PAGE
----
Anime character Toua Tokuchi becomes a pitcher for the Saitama Lycaons, one of the worst teams in this simplified baseball league known as one outs. He was recruited by the star hitter, Hiromichi Kojima. Tokuchi soon realizes his team’s owner, Saikawa, doesn’t care at all about winning, only profit. He then comes up with the most unusual of contracts: He gets 5 million yen for every out he records but loses 50 million yen for every run he surrenders. He knows one bad game can ruin him, but a gambler himself, he loves the adrenaline rush.
Tokuchi is a star baseball player, but he’s an even better gambler. The question is, can he lead this lowly team, against all odds, to victory? This gambling anime is rated 13+.
Kaiji: Ultimate Survivor
Written and Illustrated by Nobuyki Fukmoto, who is also responsible for Akagi on this list, Kaiji is a Japanese manga written in 1996 and still running today. The Manga was made into an anime TV series from October 2007 to April 2008 and adopted as a live-action movie in 2009. That movie earned a sequel in 2011. In total, there have been 72 volumes.
This series, originally known as Tobaku Mokushiroku Kaiji – which translated means gambling apocalypse Kaiji – is aptly named. Kaiji doesn’t have much going for him, other than excessive drinking and stealing. As if things are going bad enough, he gets tricked into accepting an overwhelming amount of debt to the Yakuza.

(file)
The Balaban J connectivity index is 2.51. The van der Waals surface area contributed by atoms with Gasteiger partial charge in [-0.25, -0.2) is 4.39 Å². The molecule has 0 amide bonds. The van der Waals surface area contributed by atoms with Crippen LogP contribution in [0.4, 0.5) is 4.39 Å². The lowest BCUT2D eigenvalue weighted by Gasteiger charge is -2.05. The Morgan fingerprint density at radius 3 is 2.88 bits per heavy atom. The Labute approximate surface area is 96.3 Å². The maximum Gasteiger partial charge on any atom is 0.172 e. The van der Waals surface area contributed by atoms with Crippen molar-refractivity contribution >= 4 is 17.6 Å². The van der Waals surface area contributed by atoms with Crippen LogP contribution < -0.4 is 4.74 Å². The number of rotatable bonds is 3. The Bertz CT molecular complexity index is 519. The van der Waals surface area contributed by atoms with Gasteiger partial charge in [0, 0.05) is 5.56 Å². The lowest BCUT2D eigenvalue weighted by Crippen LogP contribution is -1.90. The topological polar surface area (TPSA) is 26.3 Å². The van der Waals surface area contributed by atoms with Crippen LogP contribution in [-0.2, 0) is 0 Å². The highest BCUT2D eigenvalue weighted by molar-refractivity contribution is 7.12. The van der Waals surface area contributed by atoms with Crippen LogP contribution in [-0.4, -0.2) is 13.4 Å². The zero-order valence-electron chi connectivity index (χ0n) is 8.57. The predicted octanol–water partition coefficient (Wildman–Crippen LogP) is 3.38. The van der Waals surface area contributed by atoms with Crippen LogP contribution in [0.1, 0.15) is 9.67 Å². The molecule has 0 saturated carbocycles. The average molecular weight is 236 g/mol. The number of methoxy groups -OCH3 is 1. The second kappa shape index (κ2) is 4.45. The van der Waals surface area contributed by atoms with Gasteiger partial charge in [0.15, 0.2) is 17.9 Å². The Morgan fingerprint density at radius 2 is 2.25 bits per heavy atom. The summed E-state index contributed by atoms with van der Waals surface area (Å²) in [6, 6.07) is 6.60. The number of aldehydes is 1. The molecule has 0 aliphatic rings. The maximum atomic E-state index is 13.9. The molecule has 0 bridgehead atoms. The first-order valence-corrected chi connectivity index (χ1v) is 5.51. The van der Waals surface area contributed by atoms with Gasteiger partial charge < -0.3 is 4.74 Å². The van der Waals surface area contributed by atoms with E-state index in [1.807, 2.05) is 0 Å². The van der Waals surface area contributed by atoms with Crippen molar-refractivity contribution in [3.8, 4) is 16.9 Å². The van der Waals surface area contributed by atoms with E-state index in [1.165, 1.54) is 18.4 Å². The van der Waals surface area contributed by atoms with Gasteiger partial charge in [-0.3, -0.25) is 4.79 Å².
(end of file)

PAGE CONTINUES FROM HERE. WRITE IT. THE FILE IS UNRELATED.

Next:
He only sees one way out – joining an underground gambling ring on a cruise ship. We won’t spoil the rest, other than that Kaiji is playing for not only his pride, but his life. Kaiji is rated R for violence and profanity.
Think gambling for money is stressful? Trying gambling when your soul is on the line. Yuzuru Tachikawa created and directed this gambling anime film and series. It began as one episode but evolved into a 12-episode series ran from January-March in 2015.
This show is in a world where after death people are sent to a mysterious bar where the bartenders serve as arbiters of their fate. They participate in the Death Games – whether that’s air hockey, darts, poker, bowling or something else – to determine what happens to their soul. It is Decim, the bartender, who determines whether they are worthy, and their soul should be reincarnated or vanquished forever.
Death Parade is rated R for violence and profanity.
Whether you want shows about existential life questions, sports, elite schools or straight up gambling – our six best gambling animes have something for everybody and are sure to make an anime fan out of you.